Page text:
Going to a Fire in Alaska?
Check out these lessons from two tree strike incidents that occurred in the Fairbanks area.
Pat Creek Fire Tree Strike (2010)
August 8, 2010. Bucking and swamping was in progress when a gust of wind blew over a black spruce a couple tree lengths away, which then struck a second tree while on the way down, which struck a third tree causing it also to fall. Tree #3 which was approximately 8” dbh, struck the firefighter with its top section. The sawyer was bucking with the saw and the swampers busy moving fuel to the bone-pile, so the falling domino trees were seen only by the CRWB(t) observing the operation some distance away.
- Key Factor: Trees in permafrost conditions develop shallow root systems. Fires burning deeply into the organic layer containing those root systems frequently result in consumed roots and unstable trees.
- Mitigation: Hazard trees need to be evaluated and felled prior to mop-up activities. Mop-up crews cannot assume that prior snagging operations mitigated all hazard trees. Increasing winds in burned-over timber, as well as recently observed wind-throw, should act as watchout triggers to have one eye looking up, or designating a snag look-out for each working group. Good spacing between swampers or other crewmembers involved in mop-up is also key. The working area of this allotment was snagged again after this incident.
Hastings Fire Tree Incident (2011)
At approximately 1820 hours (ADST) on June 16, 2011 while conducting mop-up
operations on the Hastings Fire, near Fairbanks, Alaska, a member of the ZigZag
IHC was struck by a tree. A medium helicopter already working the fire was
quickly staffed with medical personnel and used to extract the injured crew
member from a rapidly improved sling spot near the injury location. The injured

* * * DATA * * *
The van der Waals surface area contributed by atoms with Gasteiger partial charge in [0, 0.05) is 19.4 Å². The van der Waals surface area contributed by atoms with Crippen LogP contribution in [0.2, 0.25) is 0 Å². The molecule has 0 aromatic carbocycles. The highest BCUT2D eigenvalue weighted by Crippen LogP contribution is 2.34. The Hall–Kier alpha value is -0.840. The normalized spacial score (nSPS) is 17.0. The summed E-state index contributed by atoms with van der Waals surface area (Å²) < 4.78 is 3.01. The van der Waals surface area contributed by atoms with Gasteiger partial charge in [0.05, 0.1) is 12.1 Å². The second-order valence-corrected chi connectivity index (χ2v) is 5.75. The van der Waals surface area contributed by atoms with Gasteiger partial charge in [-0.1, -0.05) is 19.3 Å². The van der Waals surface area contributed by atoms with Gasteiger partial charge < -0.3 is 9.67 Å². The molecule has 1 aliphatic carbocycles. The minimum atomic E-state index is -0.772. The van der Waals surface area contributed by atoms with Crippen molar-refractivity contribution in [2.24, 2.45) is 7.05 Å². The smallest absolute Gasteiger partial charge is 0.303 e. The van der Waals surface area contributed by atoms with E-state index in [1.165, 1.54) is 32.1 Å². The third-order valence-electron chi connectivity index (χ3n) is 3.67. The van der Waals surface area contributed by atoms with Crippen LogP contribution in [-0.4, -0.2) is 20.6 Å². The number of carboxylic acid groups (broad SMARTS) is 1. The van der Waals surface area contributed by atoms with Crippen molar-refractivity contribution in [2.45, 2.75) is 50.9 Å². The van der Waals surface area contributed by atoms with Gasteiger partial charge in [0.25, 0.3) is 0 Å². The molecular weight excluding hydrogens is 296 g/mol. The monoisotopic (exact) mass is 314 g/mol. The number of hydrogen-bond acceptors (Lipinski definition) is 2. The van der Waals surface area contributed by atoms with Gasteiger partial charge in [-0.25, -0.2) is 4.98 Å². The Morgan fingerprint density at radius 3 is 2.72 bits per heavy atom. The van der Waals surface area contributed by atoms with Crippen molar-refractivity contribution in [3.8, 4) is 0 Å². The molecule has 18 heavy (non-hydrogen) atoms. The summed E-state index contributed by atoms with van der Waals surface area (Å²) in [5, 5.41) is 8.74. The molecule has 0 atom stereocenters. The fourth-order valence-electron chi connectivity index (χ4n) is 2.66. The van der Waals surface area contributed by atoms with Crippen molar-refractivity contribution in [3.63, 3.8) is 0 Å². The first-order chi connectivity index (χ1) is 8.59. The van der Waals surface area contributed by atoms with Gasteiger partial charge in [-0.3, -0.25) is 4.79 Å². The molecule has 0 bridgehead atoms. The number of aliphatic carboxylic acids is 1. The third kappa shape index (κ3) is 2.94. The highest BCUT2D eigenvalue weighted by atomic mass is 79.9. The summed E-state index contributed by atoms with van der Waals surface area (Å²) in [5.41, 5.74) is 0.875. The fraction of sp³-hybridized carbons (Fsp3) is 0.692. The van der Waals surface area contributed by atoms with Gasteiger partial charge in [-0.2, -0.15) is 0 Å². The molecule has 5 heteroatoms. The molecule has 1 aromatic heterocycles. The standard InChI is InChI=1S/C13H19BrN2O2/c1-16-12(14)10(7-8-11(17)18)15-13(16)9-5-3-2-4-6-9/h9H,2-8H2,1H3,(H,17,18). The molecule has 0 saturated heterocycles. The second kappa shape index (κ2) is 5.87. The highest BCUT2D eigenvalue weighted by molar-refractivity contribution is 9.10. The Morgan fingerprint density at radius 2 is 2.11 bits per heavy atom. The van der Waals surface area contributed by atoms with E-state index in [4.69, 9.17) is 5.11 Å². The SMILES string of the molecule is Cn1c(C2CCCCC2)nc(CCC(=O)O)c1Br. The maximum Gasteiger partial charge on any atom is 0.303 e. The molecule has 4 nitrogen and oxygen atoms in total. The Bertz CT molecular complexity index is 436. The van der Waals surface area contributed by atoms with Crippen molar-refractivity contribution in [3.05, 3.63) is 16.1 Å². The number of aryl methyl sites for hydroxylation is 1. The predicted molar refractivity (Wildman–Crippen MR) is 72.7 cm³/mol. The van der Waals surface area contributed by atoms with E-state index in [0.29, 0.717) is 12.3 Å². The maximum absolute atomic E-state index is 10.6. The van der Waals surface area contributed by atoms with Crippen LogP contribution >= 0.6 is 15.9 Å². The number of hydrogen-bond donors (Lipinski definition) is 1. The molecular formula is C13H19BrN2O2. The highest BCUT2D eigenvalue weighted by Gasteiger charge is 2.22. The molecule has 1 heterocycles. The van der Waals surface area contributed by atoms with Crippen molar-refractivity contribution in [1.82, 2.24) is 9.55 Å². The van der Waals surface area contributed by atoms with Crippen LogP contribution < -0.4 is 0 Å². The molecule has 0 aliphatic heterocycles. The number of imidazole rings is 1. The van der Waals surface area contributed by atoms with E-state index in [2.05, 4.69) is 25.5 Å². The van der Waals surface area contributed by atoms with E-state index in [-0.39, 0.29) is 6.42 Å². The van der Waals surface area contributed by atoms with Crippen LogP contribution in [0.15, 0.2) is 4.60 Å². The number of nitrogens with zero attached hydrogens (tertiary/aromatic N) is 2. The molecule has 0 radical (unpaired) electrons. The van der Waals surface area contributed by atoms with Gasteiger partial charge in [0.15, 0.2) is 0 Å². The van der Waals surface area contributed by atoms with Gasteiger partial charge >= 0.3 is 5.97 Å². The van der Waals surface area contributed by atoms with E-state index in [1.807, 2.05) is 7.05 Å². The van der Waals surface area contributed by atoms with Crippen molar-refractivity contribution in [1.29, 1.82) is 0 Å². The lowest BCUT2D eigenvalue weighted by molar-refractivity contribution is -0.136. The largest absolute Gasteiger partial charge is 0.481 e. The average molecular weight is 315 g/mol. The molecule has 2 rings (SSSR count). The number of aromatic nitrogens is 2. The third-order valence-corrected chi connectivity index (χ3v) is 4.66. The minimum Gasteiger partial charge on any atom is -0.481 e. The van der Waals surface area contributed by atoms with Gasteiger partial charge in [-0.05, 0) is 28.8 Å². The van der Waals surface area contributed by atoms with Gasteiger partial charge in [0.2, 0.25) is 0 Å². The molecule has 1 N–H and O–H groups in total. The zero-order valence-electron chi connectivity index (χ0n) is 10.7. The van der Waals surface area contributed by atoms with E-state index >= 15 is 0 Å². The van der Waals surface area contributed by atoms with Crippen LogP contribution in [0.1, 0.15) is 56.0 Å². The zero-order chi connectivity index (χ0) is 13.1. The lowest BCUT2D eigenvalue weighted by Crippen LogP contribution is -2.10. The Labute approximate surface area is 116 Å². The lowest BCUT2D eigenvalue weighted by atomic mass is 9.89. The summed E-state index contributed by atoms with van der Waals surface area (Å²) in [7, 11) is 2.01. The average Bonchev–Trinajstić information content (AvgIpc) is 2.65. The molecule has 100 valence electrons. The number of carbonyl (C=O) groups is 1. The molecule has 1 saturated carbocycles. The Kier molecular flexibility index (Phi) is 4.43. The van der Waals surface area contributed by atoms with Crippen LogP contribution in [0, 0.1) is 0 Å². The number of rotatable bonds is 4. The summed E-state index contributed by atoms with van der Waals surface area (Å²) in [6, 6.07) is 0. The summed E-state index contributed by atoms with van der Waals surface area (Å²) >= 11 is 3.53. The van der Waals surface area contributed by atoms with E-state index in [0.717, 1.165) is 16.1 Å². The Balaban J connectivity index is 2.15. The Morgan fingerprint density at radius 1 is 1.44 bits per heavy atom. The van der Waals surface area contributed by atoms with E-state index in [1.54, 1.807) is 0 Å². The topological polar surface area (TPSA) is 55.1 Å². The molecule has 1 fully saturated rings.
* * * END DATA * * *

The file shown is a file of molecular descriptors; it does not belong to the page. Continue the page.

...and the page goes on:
crew member was then flown directly to Fairbanks Memorial Hospital.
- This tree strike occurred in a mixed timber stand comprised of 8-10 inch aspen and 12-24 inch white spruce.
- A predominate shallow duff layer allowed the fire to penetrate down to mineral soil.
- The tree that impacted the IHC member had a very shallow root system that had not been impacted by any other activities other than the fire.
3 thoughts on “Quick Tree Lessons From AK”
Working next to a shot crew in 2015 outside of Fairbanks. Trees had been falling every minute or so but people were able to mitigate the risk until thunder cells passed over the area. Strong outflow winds increased the number of trees falling to every few seconds. I informed my TFL that I was pulling my crew back and into the green. About a minute later, a tree came down right on a shot crew member, breaking her arm. Two minutes later the TFL (a member of the shot crew) calls me to tell us to back off and seek refuge in the green. Great idea.
Trees in permafrost don’t make a sound when they fall due to fire damage. Especially when the needles have burnt off. The spruce forest in that area grows very dense and I don’t exaggerate about the frequency of falling trees even without the influence of wind. It’s not just the shallow root system that is an issue. What little roots these trees have is anchored into muskeg. It’s just moss.
Point is: when a strong wind is blowing, you might want to get your people out of the black.
Thank you Scott- stories give us context and help us learn. Thank you for contributing!
Be heads up in the bogs in the lower 48 too ( R1 Lolo, in my slide ). They have trees that are just as silent and MUCH larger. Of course treat any thing of any size above your height as the hazard it is.
I ran a skidgine thru one of these and trees were toppling over behind the machine as it went. They fell inward toward the machines path on either side and essentially closed the egress as it drove across the bog. This, along with a tree falling over almost every time the wind kicked up, created a good slide for a R5 guy. It turned into a no work zone shortly thereafter.